Ingólfr Arnarson sailed to Iceland around 874, becoming the first vikingr (which, more or less, translates to “adventurer”) to settle there permanently, founding and naming what is now the city of Reykjavík. According to the sagas, he left home to get out of a blood feud, set out for an island that he heard had been found recently by some guys sailing around the North Atlantic, settled where the gods carried the wooden pillars that represented his chieftainship (having thrown them overboard), and later  sailed out to the western islands to hunt down the slaves that murdered his best friend.Along the way, he became the prototype of the Allsherjargoði, the prima inter pares sacral chieftain (goði) that blessed the meetings of the Althing, and thus laid the foundations of a Comonwealth based on a polycentric legal order that would endure longer than the United States has been around.

Odo of Bayeux was one of the chief lieutenants of the Conqueror, even his right-hand man, and certainly one of the most powerful men in the newly established kingdom, at least until he got up to something that lead to him being tried and imprisoned as a traitor until William’s death. In between, he also became Earl of Kent and likely commissioned the medieval world’s greatest comic book, the Bayeux Tapestry, gained renown in battle, accumulated great wealth through robbery, plunder, and extortion, built a cathedral, and founded a school for young men. Incidentally, he was also named Bishop of Bayeux by his first cousin Duke William (the later King of England) while still a teenager, and carried his crozier with him on the conquest. It’s probably also worth noting that the bishop and king were only fourth or fifth generation Christians, William’s namesake and great-great-grandfather William Longsword having converted a about 150 years earlier, on or about the occasion of his marriage to a local noblewoman in order that he might cement his conquest of what would become Normandy.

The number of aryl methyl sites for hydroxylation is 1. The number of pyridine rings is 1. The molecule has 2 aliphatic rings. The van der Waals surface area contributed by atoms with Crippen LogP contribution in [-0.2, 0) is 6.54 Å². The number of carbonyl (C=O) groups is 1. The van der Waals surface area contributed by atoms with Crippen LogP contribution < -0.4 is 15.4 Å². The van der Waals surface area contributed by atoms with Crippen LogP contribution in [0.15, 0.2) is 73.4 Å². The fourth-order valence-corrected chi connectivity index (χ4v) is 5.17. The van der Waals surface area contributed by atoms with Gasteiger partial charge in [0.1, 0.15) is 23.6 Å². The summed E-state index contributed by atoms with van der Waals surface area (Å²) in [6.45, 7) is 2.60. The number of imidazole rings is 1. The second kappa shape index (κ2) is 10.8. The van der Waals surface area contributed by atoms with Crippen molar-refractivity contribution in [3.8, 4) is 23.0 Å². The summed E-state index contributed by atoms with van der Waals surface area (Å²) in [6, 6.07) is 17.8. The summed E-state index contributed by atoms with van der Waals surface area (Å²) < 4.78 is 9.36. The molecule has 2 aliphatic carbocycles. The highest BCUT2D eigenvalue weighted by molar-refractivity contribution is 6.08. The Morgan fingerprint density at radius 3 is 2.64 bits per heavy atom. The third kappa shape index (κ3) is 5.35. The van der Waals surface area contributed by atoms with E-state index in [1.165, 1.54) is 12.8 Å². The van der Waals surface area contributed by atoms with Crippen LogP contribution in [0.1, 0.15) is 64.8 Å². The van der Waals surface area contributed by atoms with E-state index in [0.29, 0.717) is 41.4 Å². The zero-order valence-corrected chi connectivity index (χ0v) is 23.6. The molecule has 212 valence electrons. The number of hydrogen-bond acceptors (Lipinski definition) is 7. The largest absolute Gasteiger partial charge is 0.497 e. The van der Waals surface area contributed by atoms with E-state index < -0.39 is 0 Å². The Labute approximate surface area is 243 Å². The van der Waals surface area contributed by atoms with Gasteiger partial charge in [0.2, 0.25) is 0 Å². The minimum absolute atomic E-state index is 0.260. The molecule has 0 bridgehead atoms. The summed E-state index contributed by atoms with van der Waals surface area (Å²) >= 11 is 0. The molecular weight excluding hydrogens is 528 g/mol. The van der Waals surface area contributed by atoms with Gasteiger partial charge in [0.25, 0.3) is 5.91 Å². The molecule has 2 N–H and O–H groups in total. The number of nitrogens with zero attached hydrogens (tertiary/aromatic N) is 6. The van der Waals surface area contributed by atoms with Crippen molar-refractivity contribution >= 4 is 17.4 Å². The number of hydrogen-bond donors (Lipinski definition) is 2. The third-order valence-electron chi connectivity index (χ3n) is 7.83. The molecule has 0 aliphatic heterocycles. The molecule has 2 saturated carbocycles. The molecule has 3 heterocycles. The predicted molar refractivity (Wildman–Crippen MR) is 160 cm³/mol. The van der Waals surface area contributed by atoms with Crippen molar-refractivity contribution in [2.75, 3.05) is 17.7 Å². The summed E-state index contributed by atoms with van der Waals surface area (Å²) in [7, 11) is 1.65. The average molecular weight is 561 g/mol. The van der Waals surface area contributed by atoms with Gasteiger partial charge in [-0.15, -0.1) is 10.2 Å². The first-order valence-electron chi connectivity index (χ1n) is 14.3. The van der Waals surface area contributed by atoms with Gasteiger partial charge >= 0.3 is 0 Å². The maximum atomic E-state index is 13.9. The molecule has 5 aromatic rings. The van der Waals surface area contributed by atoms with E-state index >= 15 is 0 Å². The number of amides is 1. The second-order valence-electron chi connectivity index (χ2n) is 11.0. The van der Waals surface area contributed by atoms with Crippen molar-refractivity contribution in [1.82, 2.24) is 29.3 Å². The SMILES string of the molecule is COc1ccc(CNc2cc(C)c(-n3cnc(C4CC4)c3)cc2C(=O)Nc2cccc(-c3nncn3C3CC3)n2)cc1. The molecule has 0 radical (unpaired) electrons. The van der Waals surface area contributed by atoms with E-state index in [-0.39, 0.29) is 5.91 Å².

So, don’t worry to much about what irresponsible shenanigans player-character Clerics get up to. They’re in good company. Sure, these examples are extraordinary men that did extraordinary things and so get a pass, but that’s the point: adventuring just is doing extraordinary things.